For right now, there’s nothing Aaron Judge can do

Aaron Judge is tall.

Aaron Judge is tall.
Photo: Getty Images

Aaron Judge is a big dude, in every meaning of the word. He’s tall, strong, got lots of money and influence, he even plays in the Big Apple. However, being a mammoth of a man comes with its downfalls: short door frames are a thing, getting into cars becomes much more of a hassle, it becomes much more difficult to find a comfortable spot in bed, and in baseball, you get called out on strikes on a lot of pitches low of your zone.

Since entering the league, no player has had more balls called strikes on him than Aaron Judge. Most of those balls are coming in low, below Judge’s knees, and Yankees’ fans and broadcasters have had just about enough of it.

In his career, Judge has seen and refused to swing at 1096 pitches at or below the bottom of the strike zone. 720 of them have been called strikes. That’s a totally disproportionate number. In 2022, he’s seen 143 such pitches… and 102 of them have been called strikes.

Judge has fallen victim to poor umpire play far too often, and despite the Yankees’ best efforts to inform MLB of their grievance, there really isn’t much MLB can do about it.

Like what can they do, seriously? Tell umpires to be more lenient to Aaron Judge when he’s at the plate? Just look at his stats. That’s definitely not going to fly. The fact is that the low strike is one of the hardest pitches to call for an umpire. At least with high pitches, the umpire can visually compare where the ball crossed the plate to the player. However, the view of a low pitch is often, at least somewhat, obstructed by the catcher. Oftentimes, umpires just have to go on instinct, or judge the call based on how they called it for other players earlier in the game. Unfortunately for Judge, that often means getting strikes called that are actually balls.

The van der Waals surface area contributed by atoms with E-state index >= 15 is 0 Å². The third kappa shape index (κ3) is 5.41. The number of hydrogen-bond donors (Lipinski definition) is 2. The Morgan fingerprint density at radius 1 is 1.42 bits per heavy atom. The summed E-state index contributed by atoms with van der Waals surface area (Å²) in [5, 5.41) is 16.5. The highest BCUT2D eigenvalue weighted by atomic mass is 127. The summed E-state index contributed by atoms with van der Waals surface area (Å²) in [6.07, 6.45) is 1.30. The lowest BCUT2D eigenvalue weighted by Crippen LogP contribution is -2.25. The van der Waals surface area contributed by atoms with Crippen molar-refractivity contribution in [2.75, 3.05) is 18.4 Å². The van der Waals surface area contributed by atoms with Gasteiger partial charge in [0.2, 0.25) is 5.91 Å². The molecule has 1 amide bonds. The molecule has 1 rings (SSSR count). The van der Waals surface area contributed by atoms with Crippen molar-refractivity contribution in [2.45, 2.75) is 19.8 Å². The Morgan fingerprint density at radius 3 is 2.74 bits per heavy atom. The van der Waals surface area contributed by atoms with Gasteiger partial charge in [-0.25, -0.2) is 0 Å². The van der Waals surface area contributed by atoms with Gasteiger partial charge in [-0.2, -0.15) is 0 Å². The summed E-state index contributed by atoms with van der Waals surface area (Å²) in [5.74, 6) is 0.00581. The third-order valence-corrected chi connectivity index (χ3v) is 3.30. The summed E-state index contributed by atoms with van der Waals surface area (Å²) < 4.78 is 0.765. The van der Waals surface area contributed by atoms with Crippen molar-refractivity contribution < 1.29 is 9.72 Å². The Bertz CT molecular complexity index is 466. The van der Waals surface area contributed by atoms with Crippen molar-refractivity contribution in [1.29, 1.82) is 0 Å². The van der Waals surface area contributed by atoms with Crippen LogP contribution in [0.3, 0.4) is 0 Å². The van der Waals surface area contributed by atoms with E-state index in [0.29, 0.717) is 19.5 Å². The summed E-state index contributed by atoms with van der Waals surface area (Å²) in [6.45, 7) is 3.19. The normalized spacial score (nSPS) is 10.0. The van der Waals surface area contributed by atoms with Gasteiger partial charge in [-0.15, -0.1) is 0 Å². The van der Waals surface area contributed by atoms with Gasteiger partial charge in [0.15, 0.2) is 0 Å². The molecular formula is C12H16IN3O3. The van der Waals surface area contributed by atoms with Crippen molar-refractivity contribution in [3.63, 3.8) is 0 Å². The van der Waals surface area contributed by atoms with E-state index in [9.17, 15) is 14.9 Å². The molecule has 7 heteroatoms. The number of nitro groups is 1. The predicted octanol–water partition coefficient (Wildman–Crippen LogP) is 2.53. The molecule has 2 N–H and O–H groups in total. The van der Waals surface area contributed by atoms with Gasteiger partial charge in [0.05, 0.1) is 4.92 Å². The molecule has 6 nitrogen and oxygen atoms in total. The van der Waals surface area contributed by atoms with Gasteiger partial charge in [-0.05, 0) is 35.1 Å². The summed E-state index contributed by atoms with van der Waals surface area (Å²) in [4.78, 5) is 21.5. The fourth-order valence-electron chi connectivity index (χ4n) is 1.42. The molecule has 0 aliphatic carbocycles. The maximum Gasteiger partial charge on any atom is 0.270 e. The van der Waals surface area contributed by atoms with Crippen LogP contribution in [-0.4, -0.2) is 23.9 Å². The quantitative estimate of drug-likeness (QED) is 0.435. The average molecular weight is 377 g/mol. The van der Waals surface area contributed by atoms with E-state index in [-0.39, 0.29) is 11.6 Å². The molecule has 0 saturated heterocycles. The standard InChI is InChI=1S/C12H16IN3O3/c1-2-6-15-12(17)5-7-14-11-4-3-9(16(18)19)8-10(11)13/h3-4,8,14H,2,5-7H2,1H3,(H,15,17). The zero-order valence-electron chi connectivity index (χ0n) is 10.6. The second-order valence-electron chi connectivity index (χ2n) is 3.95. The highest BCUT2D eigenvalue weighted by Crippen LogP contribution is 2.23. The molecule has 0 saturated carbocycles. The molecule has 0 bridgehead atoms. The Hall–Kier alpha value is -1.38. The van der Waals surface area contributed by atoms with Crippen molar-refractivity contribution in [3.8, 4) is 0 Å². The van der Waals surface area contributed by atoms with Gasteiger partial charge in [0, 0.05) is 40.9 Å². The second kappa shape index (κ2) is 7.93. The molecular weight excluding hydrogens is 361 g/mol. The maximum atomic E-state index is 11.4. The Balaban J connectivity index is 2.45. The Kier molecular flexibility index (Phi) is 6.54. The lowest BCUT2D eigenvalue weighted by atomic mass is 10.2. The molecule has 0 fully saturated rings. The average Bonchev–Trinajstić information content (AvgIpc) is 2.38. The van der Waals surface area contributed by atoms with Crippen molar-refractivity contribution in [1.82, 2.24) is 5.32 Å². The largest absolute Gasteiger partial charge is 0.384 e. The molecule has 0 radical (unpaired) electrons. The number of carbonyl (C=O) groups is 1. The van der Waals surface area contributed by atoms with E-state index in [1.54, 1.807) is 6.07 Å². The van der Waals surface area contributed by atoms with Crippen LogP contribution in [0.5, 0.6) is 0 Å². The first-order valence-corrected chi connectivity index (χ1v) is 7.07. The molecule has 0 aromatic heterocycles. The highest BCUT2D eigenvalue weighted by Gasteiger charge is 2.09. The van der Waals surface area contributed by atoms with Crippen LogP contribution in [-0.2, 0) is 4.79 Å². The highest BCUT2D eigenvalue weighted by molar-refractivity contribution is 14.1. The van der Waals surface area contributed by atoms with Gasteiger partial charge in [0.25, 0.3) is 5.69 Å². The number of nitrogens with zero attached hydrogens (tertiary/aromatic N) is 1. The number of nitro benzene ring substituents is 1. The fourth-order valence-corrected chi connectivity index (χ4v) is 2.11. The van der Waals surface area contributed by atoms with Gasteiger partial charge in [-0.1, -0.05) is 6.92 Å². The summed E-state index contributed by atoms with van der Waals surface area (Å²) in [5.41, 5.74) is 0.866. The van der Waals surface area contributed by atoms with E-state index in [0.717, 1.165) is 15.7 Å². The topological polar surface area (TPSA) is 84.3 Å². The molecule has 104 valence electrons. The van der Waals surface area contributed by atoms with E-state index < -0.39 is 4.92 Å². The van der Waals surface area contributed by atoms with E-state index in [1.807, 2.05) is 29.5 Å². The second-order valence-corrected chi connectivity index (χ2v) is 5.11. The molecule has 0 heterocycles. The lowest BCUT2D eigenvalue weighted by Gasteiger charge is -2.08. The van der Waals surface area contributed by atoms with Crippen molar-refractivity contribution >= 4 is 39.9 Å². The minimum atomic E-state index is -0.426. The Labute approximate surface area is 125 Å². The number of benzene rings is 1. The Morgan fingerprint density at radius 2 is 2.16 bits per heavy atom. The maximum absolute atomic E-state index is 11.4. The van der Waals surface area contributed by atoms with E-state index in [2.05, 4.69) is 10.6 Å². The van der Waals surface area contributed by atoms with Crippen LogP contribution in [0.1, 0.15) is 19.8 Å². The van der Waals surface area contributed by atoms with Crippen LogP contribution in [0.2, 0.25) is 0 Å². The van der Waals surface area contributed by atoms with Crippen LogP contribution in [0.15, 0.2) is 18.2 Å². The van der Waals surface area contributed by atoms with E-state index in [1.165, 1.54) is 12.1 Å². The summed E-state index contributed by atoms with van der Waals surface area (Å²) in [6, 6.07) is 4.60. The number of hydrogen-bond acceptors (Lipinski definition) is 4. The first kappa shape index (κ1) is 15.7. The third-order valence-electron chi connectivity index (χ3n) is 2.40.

The obvious answer to fix this is robo-umps/an ABS (Automatic Balls and Strikes) system. However, MLB commissioner Rob Manfred has stated that he wants to implement such a system by 2024. That’s a season and a half away.

So, until 2024 comes. There really isn’t much Judge or the Yankees can do. That said, while I’m sure the Yankees are crying their eyes out over Judge’s enormous strike zone, I’m sure they’ll cheer up when they look at either the current MLB standings or Judge’s stats this season. Sometimes you just have to take what you have. Judge is still mashing and is considered a top-2 candidate for AL MVP currently.

Boo hoo! He’s facing a little bit of prejudice from umpires inadvertently. Cry me a river. Worry about resigning him. That way, when robo-umps are introduced in 2024, you can get your revenge. Until then, deal with it.

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